The Coming Age of Enophthalmos

Rachel K. Sobel; Brian J. Tienor


Curr Opin Ophthalmol. 2013;24(5):500-505. 

In This Article

Prostaglandin-associated Periorbitopathy

Among the age-related factors contributing to the impending epidemic of enophthalmos is prostaglandin-associated periorbitopathy (PAP), a recently recognized adverse reaction from topical prostaglandin analogue (PGA) glaucoma medications that can lead to periorbital fat atrophy and enophthalmos. This clinical entity was independently observed and described in a handful of recently published case series. Various descriptors have been used to name this entity, though the term 'prostaglandin-associated periorbitopathy' was recently coined to encompass the spectrum of changes observed in the eyelids, periorbital fat, and other periorbital and orbital tissues.[25]

Prostaglandin analogues have been used as effective therapy in glaucoma for greater than 15 years. Their exact mechanism of action is not fully understood but ultimately leads to an increase in uveoscleral outflow and a reduction of intraocular pressure (IOP). This class of medications includes bimatoprost, latanoprost, travoprost, unoprostone, and the recently approved tafluprost. Because of their potent IOP lowering effect, and relatively favorable side-effect profile, this class of medication is currently the most used first-line therapy among glaucoma patients.[26] Open-angle glaucoma affected an estimated 2.22 million US citizens in the year 2000, and is projected to affect 3.36 million by 2020.[27] With the current and forthcoming expansion in the elderly population and resultant increase in the prevalence of glaucoma, PGAs are being prescribed more than ever and these trends are likely to increase.

Clinical Findings in Prostaglandin-associated Periorbitopathy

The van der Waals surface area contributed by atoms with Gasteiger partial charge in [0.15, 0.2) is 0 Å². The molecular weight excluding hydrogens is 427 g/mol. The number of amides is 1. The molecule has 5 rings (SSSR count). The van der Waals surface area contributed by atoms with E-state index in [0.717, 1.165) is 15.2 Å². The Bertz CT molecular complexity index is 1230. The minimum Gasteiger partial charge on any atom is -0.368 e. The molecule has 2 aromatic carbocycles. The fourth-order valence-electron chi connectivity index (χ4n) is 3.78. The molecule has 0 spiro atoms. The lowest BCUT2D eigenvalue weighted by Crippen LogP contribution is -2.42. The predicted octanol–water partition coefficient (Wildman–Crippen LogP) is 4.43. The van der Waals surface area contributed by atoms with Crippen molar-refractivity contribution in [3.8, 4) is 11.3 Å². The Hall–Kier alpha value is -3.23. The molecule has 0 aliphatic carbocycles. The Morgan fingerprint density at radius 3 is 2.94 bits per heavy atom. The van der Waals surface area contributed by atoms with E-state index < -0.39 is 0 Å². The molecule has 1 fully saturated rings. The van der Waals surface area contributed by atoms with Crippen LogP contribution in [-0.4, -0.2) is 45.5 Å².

Side-effects associated with the PGAs are well documented and commonly include conjunctival hyperemia, hypertrichosis, increased pigmentation of the periocular skin and iris, dry eye, ocular pruritis, and cystoid macular edema. In 2004, Peplinski and Albiani Smith[28] first reported deepening of the upper eyelid sulcus and dermatochalasis in 3 glaucoma patients treated unilaterally with bimatoprost 0.03%. In 2008, Filippopoulos et al.[29] reported deepening of the lid sulcus but further described the extensive periorbital changes seen in this clinical entity. In their series, five patients were described with significant periorbital changes after 2–4 years of unilateral treatment with bimatoprost 0.03%. Clinical findings included deepening of the upper eyelid sulcus, relative enophthalmos, loss of lower eyelid fullness, and dermatochalasis. Bimatoprost was discontinued in two of the patients and a partial or complete resolution of the periorbital findings was observed. Other case series have since been published describing similar findings in patients using PGAs occurring as early as 3 months after initiation of therapy.[30–32,33,34,35]

Like many of the previously described side-effects from PGAs, PAP is partially to completely reversible most of the time after cessation of therapy, and resolution typically occurs within 9 months.[28,29,32,36] Some patients have been reported to show resolution after switching from either bimatoprost or travoprost to latanoprost.[34,36]

Mechanisms of Prostaglandin-associated Periorbitopathy